Alaska Airlines is the latest big company to ditch plastic straws. Here’s why we all should, too. Just the FAQs
Environmental groups and concerned members of the public are attempting to make plastic straws a thing of the past. But many alternatives present other problems for the planet or are unsuitable for people with disabilities, critics say.
Plastic straw bans have made their way into both local and national stages with a movement that gained traction last year. California governor Jerry Brown signed legislation aimed at reducing straw waste, while Seattle has banned all plastic utensils from businesses.
Starbucks will get rid of its straws by 2020, and McDonalds has phased out plastic straws in their UK restaurants, replacing them with paper straws.
Plastic straws are bad for the planet because they “cannot be recycled because of their weight,” and thus contribute to the eight million tons of plastic trash that flow every year into the world’s oceans, said Dr. Tony Walker, assistant professor of environmental science at Dalhousie University in Canada, to USA TODAY.
Critics have called the government bans too oppressive and have said the statistic many of these bans are based on, that Americans throw away 500 million drinking straws daily, is outdated and unverified.
Over 300 million metric tons of single use plastics — which include plastic bags, cutlery, and yes, straws — are produced annually, and 50% are discarded after a single-use, according to Walker.
But finding a good alternative has proven tricky, with advocates for people with disabilities as well as environmental activists finding fault with many options.
Disability Rights Education and Defense Fund Communications Director Lawrence Carter-Long told USA TODAY that reusable straws don’t work “as well as plastic straws” for people with disabilities.
The disabilities affected by the plastic straw ban “run the gamut,” he said, ranging from people with quadriplegia to people with down syndrome or Parkinson’s.
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Most straws pose injury risks, and are expensive, says the Center for Disability Rights.
A 60-year-old U.K. woman with mobility issues died in July after using a metal straw while drinking from a glass with a fixed lid. When she accidentally fell onto the straw, it impaled her left eye socket and pierced her brain.
And two of the most common straw alternatives — paper and metal — have drawn criticism for environmental experts such as Walker.
Paper straws use a lot of raw materials, and because of their single-use nature, do not lessen one’s carbon footprint, Walker told USA TODAY.
Stainless steel, on the other hand, uses a fair amount of energy as well as mining resources to make.
“[Single use plastic] straws have been described as a ‘gateway plastic’, which if curbed, can help change the behavior of consumers and retailers to reduce other SUP items,” Walker said in a 2018 study.
To be sure, most of the straws use energy or materials that are less than beneficial for the environment. But if you keep them on your person and use them whenever possible, Walker says, you should have a net positive impact.
Forgoing a plastic straw for a reusable one will definitely not singlehandedly save the environment. But if you do not have disabilities and want to cut down on plastic usage, a reusable straw might be for you.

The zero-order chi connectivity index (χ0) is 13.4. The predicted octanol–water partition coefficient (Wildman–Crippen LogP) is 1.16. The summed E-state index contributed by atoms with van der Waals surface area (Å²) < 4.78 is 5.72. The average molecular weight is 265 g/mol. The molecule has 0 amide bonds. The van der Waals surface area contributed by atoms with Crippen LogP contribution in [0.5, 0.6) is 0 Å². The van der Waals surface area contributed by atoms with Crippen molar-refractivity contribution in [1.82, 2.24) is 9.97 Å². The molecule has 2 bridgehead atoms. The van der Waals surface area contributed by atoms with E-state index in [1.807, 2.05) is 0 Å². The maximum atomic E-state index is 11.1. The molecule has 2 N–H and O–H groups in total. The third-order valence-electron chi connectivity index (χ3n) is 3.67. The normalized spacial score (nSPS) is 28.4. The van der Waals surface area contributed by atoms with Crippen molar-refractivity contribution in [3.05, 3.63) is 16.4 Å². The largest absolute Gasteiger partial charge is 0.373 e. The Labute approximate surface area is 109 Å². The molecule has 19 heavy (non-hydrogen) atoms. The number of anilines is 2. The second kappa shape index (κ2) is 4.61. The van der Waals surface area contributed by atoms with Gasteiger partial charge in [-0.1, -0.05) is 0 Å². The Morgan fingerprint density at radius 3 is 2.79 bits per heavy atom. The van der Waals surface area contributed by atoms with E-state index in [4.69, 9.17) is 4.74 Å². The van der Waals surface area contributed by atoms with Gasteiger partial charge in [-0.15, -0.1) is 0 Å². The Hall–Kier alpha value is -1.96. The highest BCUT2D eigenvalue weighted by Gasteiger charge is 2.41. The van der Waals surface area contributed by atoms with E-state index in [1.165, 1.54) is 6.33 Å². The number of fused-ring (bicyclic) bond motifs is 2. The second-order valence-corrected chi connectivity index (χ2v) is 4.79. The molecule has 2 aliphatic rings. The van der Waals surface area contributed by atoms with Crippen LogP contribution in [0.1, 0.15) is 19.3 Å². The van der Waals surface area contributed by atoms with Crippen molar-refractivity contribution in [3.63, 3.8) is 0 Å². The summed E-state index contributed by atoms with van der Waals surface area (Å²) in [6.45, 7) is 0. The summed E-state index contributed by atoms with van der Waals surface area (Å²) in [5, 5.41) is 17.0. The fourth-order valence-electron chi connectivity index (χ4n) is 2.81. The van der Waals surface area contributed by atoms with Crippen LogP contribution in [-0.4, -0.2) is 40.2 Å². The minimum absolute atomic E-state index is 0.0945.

Paper is not included in the below list of good alternatives. Why? Mostly, because it isn’t much better for the environment than plastic straws are. They are still a single-use waste item, similar to paper bags.
Here are five of the best options for people who want to stop using plastic straws:
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Pros: Metal straws are arguably the most popular of the reusable straws. They come in many varieties, including curved, straight and silicon capped. There’s also evidence that metal straws make drinks taste better, and they can be easily packed and carried around.
Cons: Although there are a variety of metal straws, some of which are cheaper, metal straws tend to be more expensive than other alternatives. They also conduct heat, making them possibly unpleasant to use with hot or cold beverages. Metal straws are also hard to clean, and bacteria or mold can grow inside a dirty straw.
Pros: Glass straws are clear, allowing for easy cleaning – and are dishwasher safe as well. They’re also hypoallergenic, safe for people with sensitivities.
Cons: Glass straws break easily – so they may not be the best option for children. Glass is also a conductor of hot and cold liquids, but it maintains similar temperature to the vessel you’re drinking out of.
Pros: Silicone is flexible and soft, meaning these straws don’t pose a risk of injury. They also don’t leak tiny particles into what you’re drinking — something that metal and plastic straws tend to do when they’re under heat. It’s also great for kids who like to bite down on their straws.
Cons: Silicon isn’t known as the most aesthetically pleasing of reusable straws. Make sure to clean them, for the same reason as metal straws.
Pros: Bamboo straws don’t conduct heat or cold, so they’re a great option for people sensitive to that. You can also use them whenever you want to pretend you’re on vacation.
Cons: These kinds of straws are the hardest of the straws to clean and can have a little bit of a chalky aftertaste. Also, the absorbent bamboo material can soften, warp, and crack if left soaking in liquid.
5. No straw
Pros: Go strawless — You’ll be saving money and saving the planet. “Over 95% [of people] are quite okay without straws,” Walker says.
Cons: This can cause some spillage, so this may not be the best option for children.
Follow Elinor Aspegren on Twitter: @elinoraspegren.
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